You would never forget that inconspicuous street corner where you kissed her for the first time. However, according to researchers, our attitudes can be influenced not only by what we actually experience but also by what we imagine.
Roland Benoit and Philipp Paulus from the Max Planck Institute for Human Cognitive and Brain Sciences, together with Daniel Schacter from Harvard University, believe the phenomenon is based on activity in a particular location in the front of our brains -- the ventromedial prefrontal cortex.
Participants in the study were first asked to name people that they like very much and also people they don't like at all. In addition, they were asked to provide a list of places that they considered to be neutral. Later, when the participants were lying in the MRI scanner, they were asked to vividly imagine how they would spend time with a much-liked person at one of the neutral places.
After the MRI scanning, the team was able to determine that the attitudes of the participants towards the places had changed: the previously neutral places that had been imagined with liked people were now regarded more positive than at the beginning of the study.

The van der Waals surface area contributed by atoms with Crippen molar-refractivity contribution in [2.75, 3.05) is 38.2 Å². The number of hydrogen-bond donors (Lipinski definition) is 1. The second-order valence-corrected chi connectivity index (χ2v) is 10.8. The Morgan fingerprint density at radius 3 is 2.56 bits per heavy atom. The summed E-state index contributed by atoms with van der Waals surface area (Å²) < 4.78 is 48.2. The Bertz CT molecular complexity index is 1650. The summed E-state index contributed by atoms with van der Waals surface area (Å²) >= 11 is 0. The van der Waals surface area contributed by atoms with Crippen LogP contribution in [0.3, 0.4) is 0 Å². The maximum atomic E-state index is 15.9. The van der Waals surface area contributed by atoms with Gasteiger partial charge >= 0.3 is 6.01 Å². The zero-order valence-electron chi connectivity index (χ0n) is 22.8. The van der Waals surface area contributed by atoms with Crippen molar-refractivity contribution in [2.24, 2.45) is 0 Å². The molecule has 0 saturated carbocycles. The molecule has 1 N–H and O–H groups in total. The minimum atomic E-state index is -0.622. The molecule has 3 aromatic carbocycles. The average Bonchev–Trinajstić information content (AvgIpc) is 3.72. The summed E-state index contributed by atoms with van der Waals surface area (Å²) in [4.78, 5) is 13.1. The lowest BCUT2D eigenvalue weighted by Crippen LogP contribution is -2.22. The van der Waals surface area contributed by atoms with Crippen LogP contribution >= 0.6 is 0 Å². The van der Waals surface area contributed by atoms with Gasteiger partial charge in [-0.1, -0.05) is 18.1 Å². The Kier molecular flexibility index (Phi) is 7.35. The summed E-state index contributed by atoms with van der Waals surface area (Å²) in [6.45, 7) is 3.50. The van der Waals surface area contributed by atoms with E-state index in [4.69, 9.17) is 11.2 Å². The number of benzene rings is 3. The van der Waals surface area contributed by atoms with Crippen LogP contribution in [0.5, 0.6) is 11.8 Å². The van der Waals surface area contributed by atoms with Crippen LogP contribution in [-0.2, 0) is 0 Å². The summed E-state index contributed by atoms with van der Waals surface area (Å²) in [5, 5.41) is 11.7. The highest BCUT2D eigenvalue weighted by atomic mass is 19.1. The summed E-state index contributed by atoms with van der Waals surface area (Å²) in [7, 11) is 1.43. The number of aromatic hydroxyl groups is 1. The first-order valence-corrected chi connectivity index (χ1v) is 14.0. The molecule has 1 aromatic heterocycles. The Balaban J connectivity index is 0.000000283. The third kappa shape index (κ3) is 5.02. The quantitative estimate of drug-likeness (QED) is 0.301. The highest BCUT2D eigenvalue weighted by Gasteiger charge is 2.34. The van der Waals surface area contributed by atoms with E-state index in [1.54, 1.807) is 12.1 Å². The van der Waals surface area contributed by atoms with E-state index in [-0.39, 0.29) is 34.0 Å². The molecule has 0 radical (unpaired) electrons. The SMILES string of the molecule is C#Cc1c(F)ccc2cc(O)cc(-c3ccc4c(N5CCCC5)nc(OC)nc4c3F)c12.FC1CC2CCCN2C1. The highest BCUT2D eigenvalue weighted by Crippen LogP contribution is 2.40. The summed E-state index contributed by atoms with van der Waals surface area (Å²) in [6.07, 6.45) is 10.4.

"Merely imagining interacting with a much-liked person at a neutral place can transfer the emotional value of the person to this place. We don't even have to actually experience the episode in reality," Schacter said in a paper published in the journal Nature Communications.
The ventromedial prefrontal cortex plays an important role in this process. This is where information about individual persons and places from our environment is stored. This brain region also evaluates how important individual people and places are for us.
"We propose that this region bundles together representations of our environment by binding together information from the entire brain that form an overall picture," explained Benoit.
The researchers want to better understand the human ability to experience hypothetical events through imagination and how we learn from imagined events much in the same way as from actual experiences. This mechanism can potentially augment future-oriented decisions and also help avoiding risks.
According to Benoit, it will be important to also understand the consequences of negative thoughts.